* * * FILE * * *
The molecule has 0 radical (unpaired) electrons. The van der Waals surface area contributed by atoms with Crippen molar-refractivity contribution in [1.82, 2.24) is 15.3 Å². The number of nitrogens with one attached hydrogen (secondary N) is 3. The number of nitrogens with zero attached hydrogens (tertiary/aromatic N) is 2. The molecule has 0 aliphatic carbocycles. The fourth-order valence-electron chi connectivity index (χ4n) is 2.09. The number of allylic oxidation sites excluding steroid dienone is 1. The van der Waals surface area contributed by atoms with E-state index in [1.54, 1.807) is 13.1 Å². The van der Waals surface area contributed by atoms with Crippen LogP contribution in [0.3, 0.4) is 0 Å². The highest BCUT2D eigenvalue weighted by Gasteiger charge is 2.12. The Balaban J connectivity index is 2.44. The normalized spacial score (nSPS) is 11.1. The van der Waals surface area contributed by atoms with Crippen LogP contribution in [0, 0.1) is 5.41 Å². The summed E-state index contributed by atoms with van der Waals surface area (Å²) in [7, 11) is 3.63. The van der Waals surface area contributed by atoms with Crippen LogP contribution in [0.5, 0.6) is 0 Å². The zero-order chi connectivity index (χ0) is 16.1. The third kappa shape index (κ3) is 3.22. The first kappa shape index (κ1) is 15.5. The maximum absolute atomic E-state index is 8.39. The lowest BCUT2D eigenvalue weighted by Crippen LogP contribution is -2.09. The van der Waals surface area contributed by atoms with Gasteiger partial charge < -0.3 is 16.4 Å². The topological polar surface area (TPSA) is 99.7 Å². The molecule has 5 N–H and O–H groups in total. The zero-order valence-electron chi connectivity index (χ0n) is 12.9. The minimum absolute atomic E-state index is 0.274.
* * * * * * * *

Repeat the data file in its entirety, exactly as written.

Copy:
The molecule has 0 radical (unpaired) electrons. The van der Waals surface area contributed by atoms with Crippen molar-refractivity contribution in [1.82, 2.24) is 15.3 Å². The number of nitrogens with one attached hydrogen (secondary N) is 3. The number of nitrogens with zero attached hydrogens (tertiary/aromatic N) is 2. The molecule has 0 aliphatic carbocycles. The fourth-order valence-electron chi connectivity index (χ4n) is 2.09. The number of allylic oxidation sites excluding steroid dienone is 1. The van der Waals surface area contributed by atoms with E-state index in [1.54, 1.807) is 13.1 Å². The van der Waals surface area contributed by atoms with Crippen LogP contribution in [0.3, 0.4) is 0 Å². The highest BCUT2D eigenvalue weighted by Gasteiger charge is 2.12. The Balaban J connectivity index is 2.44. The normalized spacial score (nSPS) is 11.1. The van der Waals surface area contributed by atoms with Crippen LogP contribution in [0, 0.1) is 5.41 Å². The summed E-state index contributed by atoms with van der Waals surface area (Å²) in [7, 11) is 3.63. The van der Waals surface area contributed by atoms with Crippen LogP contribution in [0.5, 0.6) is 0 Å². The zero-order chi connectivity index (χ0) is 16.1. The third kappa shape index (κ3) is 3.22. The first kappa shape index (κ1) is 15.5. The maximum absolute atomic E-state index is 8.39. The lowest BCUT2D eigenvalue weighted by Crippen LogP contribution is -2.09. The van der Waals surface area contributed by atoms with Gasteiger partial charge < -0.3 is 16.4 Å². The topological polar surface area (TPSA) is 99.7 Å². The molecule has 5 N–H and O–H groups in total. The zero-order valence-electron chi connectivity index (χ0n) is 12.9. The minimum absolute atomic E-state index is 0.274.